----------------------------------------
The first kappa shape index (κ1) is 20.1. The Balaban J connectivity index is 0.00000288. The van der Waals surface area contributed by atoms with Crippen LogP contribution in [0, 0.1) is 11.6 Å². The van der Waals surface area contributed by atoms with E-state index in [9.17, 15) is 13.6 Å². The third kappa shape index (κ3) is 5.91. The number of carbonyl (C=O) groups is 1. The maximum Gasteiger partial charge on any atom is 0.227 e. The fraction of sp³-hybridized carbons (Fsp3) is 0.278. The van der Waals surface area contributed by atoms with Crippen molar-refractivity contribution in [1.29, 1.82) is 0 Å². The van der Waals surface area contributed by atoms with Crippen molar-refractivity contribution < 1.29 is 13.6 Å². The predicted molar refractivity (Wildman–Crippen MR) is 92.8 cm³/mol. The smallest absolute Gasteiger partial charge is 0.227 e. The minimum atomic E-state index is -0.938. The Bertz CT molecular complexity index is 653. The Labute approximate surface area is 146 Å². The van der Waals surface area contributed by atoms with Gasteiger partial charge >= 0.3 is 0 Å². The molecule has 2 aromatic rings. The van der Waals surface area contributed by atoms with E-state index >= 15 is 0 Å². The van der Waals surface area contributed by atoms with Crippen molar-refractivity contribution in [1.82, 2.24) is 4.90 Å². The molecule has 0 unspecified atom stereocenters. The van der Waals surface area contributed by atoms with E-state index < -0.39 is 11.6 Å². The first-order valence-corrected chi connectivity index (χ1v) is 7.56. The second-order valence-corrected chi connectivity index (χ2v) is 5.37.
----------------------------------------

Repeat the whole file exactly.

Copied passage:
The first kappa shape index (κ1) is 20.1. The Balaban J connectivity index is 0.00000288. The van der Waals surface area contributed by atoms with Crippen LogP contribution in [0, 0.1) is 11.6 Å². The van der Waals surface area contributed by atoms with E-state index in [9.17, 15) is 13.6 Å². The third kappa shape index (κ3) is 5.91. The number of carbonyl (C=O) groups is 1. The maximum Gasteiger partial charge on any atom is 0.227 e. The fraction of sp³-hybridized carbons (Fsp3) is 0.278. The van der Waals surface area contributed by atoms with Crippen molar-refractivity contribution in [1.29, 1.82) is 0 Å². The van der Waals surface area contributed by atoms with Crippen molar-refractivity contribution < 1.29 is 13.6 Å². The predicted molar refractivity (Wildman–Crippen MR) is 92.8 cm³/mol. The smallest absolute Gasteiger partial charge is 0.227 e. The minimum atomic E-state index is -0.938. The Bertz CT molecular complexity index is 653. The Labute approximate surface area is 146 Å². The van der Waals surface area contributed by atoms with Gasteiger partial charge >= 0.3 is 0 Å². The molecule has 2 aromatic rings. The van der Waals surface area contributed by atoms with E-state index >= 15 is 0 Å². The van der Waals surface area contributed by atoms with Crippen molar-refractivity contribution in [1.82, 2.24) is 4.90 Å². The molecule has 0 unspecified atom stereocenters. The van der Waals surface area contributed by atoms with E-state index < -0.39 is 11.6 Å². The first-order valence-corrected chi connectivity index (χ1v) is 7.56. The second-order valence-corrected chi connectivity index (χ2v) is 5.37.